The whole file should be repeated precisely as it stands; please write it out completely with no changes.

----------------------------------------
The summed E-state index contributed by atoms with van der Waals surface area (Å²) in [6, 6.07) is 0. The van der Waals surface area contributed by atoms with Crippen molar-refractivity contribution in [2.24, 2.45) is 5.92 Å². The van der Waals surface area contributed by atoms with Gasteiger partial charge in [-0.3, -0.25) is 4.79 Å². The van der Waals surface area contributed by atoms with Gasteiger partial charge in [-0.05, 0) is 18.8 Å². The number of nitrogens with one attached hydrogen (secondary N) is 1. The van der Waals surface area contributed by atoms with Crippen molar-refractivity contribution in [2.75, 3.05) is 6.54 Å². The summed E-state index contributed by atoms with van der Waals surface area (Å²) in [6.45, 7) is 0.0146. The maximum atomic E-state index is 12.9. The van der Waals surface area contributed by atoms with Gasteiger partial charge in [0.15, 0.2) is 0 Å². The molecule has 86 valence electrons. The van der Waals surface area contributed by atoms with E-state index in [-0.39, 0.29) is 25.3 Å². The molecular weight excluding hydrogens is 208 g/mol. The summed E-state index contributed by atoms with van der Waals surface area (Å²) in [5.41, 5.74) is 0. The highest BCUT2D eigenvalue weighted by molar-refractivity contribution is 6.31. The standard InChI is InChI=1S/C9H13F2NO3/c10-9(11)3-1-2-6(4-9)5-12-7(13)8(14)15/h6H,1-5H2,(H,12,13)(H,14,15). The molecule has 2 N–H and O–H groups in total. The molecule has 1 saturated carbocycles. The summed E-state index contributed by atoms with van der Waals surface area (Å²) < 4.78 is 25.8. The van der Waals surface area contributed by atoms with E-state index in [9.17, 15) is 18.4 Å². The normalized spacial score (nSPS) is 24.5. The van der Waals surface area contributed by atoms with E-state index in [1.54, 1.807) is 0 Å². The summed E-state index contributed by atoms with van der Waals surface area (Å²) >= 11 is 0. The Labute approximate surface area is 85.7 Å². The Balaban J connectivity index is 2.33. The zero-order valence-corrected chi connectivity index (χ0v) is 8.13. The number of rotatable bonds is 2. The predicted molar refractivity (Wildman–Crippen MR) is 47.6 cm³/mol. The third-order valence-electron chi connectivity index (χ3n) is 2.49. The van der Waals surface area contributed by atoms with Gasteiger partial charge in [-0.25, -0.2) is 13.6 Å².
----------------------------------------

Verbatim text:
The summed E-state index contributed by atoms with van der Waals surface area (Å²) in [6, 6.07) is 0. The van der Waals surface area contributed by atoms with Crippen molar-refractivity contribution in [2.24, 2.45) is 5.92 Å². The van der Waals surface area contributed by atoms with Gasteiger partial charge in [-0.3, -0.25) is 4.79 Å². The van der Waals surface area contributed by atoms with Gasteiger partial charge in [-0.05, 0) is 18.8 Å². The number of nitrogens with one attached hydrogen (secondary N) is 1. The van der Waals surface area contributed by atoms with Crippen molar-refractivity contribution in [2.75, 3.05) is 6.54 Å². The summed E-state index contributed by atoms with van der Waals surface area (Å²) in [6.45, 7) is 0.0146. The maximum atomic E-state index is 12.9. The van der Waals surface area contributed by atoms with Gasteiger partial charge in [0.15, 0.2) is 0 Å². The molecule has 86 valence electrons. The van der Waals surface area contributed by atoms with E-state index in [-0.39, 0.29) is 25.3 Å². The molecular weight excluding hydrogens is 208 g/mol. The summed E-state index contributed by atoms with van der Waals surface area (Å²) in [5.41, 5.74) is 0. The highest BCUT2D eigenvalue weighted by molar-refractivity contribution is 6.31. The standard InChI is InChI=1S/C9H13F2NO3/c10-9(11)3-1-2-6(4-9)5-12-7(13)8(14)15/h6H,1-5H2,(H,12,13)(H,14,15). The molecule has 2 N–H and O–H groups in total. The molecule has 1 saturated carbocycles. The summed E-state index contributed by atoms with van der Waals surface area (Å²) < 4.78 is 25.8. The van der Waals surface area contributed by atoms with E-state index in [9.17, 15) is 18.4 Å². The normalized spacial score (nSPS) is 24.5. The van der Waals surface area contributed by atoms with E-state index in [1.54, 1.807) is 0 Å². The summed E-state index contributed by atoms with van der Waals surface area (Å²) >= 11 is 0. The Labute approximate surface area is 85.7 Å². The Balaban J connectivity index is 2.33. The zero-order valence-corrected chi connectivity index (χ0v) is 8.13. The number of rotatable bonds is 2. The predicted molar refractivity (Wildman–Crippen MR) is 47.6 cm³/mol. The third-order valence-electron chi connectivity index (χ3n) is 2.49. The van der Waals surface area contributed by atoms with Gasteiger partial charge in [-0.25, -0.2) is 13.6 Å².